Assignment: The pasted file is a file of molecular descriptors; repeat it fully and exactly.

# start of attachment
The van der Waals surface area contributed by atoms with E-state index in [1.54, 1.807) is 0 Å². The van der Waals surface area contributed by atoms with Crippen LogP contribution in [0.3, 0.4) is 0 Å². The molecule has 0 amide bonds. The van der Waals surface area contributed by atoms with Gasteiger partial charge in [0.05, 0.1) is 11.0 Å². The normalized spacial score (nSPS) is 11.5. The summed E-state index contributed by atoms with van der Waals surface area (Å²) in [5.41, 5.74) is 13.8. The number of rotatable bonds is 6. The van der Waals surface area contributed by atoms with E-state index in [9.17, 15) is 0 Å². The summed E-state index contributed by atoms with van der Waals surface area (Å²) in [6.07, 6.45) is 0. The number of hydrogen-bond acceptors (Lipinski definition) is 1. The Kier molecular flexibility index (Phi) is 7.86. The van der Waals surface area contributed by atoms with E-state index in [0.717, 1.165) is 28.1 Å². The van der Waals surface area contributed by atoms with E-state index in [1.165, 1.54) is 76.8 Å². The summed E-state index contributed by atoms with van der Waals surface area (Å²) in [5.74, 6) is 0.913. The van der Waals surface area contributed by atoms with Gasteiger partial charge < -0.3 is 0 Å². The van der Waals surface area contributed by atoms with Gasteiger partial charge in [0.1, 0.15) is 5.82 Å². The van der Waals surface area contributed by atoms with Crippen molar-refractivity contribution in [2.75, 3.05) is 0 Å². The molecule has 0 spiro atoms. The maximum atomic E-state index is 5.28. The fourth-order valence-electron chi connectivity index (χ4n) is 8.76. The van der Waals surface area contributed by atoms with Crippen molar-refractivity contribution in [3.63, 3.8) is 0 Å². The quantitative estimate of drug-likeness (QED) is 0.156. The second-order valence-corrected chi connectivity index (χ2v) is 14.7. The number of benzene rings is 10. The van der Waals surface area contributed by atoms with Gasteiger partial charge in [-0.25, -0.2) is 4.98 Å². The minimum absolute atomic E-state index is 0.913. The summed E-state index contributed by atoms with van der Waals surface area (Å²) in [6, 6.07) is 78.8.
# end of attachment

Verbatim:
The van der Waals surface area contributed by atoms with E-state index in [1.54, 1.807) is 0 Å². The van der Waals surface area contributed by atoms with Crippen LogP contribution in [0.3, 0.4) is 0 Å². The molecule has 0 amide bonds. The van der Waals surface area contributed by atoms with Gasteiger partial charge in [0.05, 0.1) is 11.0 Å². The normalized spacial score (nSPS) is 11.5. The summed E-state index contributed by atoms with van der Waals surface area (Å²) in [5.41, 5.74) is 13.8. The number of rotatable bonds is 6. The van der Waals surface area contributed by atoms with E-state index in [9.17, 15) is 0 Å². The summed E-state index contributed by atoms with van der Waals surface area (Å²) in [6.07, 6.45) is 0. The number of hydrogen-bond acceptors (Lipinski definition) is 1. The Kier molecular flexibility index (Phi) is 7.86. The van der Waals surface area contributed by atoms with E-state index in [0.717, 1.165) is 28.1 Å². The van der Waals surface area contributed by atoms with E-state index in [1.165, 1.54) is 76.8 Å². The summed E-state index contributed by atoms with van der Waals surface area (Å²) in [5.74, 6) is 0.913. The van der Waals surface area contributed by atoms with Gasteiger partial charge < -0.3 is 0 Å². The van der Waals surface area contributed by atoms with Gasteiger partial charge in [0.1, 0.15) is 5.82 Å². The van der Waals surface area contributed by atoms with Crippen molar-refractivity contribution in [2.75, 3.05) is 0 Å². The molecule has 0 spiro atoms. The maximum atomic E-state index is 5.28. The fourth-order valence-electron chi connectivity index (χ4n) is 8.76. The van der Waals surface area contributed by atoms with Crippen molar-refractivity contribution in [3.63, 3.8) is 0 Å². The quantitative estimate of drug-likeness (QED) is 0.156. The second-order valence-corrected chi connectivity index (χ2v) is 14.7. The number of benzene rings is 10. The van der Waals surface area contributed by atoms with Gasteiger partial charge in [-0.25, -0.2) is 4.98 Å². The minimum absolute atomic E-state index is 0.913. The summed E-state index contributed by atoms with van der Waals surface area (Å²) in [6, 6.07) is 78.8.